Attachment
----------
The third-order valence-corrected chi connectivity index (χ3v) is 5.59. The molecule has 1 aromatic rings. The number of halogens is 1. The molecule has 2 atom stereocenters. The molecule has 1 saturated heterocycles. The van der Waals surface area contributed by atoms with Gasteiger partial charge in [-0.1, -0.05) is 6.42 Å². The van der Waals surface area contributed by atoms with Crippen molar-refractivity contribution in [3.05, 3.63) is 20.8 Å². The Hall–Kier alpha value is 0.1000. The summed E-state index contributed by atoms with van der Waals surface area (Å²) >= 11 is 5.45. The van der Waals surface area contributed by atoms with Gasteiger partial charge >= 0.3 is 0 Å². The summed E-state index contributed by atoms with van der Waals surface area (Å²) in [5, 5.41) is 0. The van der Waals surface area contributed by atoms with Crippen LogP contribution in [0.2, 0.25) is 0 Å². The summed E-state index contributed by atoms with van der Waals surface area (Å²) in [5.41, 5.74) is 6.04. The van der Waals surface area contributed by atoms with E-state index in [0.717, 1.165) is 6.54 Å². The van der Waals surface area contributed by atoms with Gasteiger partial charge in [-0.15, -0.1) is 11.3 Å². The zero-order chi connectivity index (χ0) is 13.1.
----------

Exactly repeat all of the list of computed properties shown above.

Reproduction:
The third-order valence-corrected chi connectivity index (χ3v) is 5.59. The molecule has 1 aromatic rings. The number of halogens is 1. The molecule has 2 atom stereocenters. The molecule has 1 saturated heterocycles. The van der Waals surface area contributed by atoms with Gasteiger partial charge in [-0.1, -0.05) is 6.42 Å². The van der Waals surface area contributed by atoms with Crippen molar-refractivity contribution in [3.05, 3.63) is 20.8 Å². The Hall–Kier alpha value is 0.1000. The summed E-state index contributed by atoms with van der Waals surface area (Å²) >= 11 is 5.45. The van der Waals surface area contributed by atoms with Gasteiger partial charge >= 0.3 is 0 Å². The summed E-state index contributed by atoms with van der Waals surface area (Å²) in [5, 5.41) is 0. The van der Waals surface area contributed by atoms with Crippen LogP contribution in [0.2, 0.25) is 0 Å². The summed E-state index contributed by atoms with van der Waals surface area (Å²) in [5.41, 5.74) is 6.04. The van der Waals surface area contributed by atoms with E-state index in [0.717, 1.165) is 6.54 Å². The van der Waals surface area contributed by atoms with Gasteiger partial charge in [-0.15, -0.1) is 11.3 Å². The zero-order chi connectivity index (χ0) is 13.1.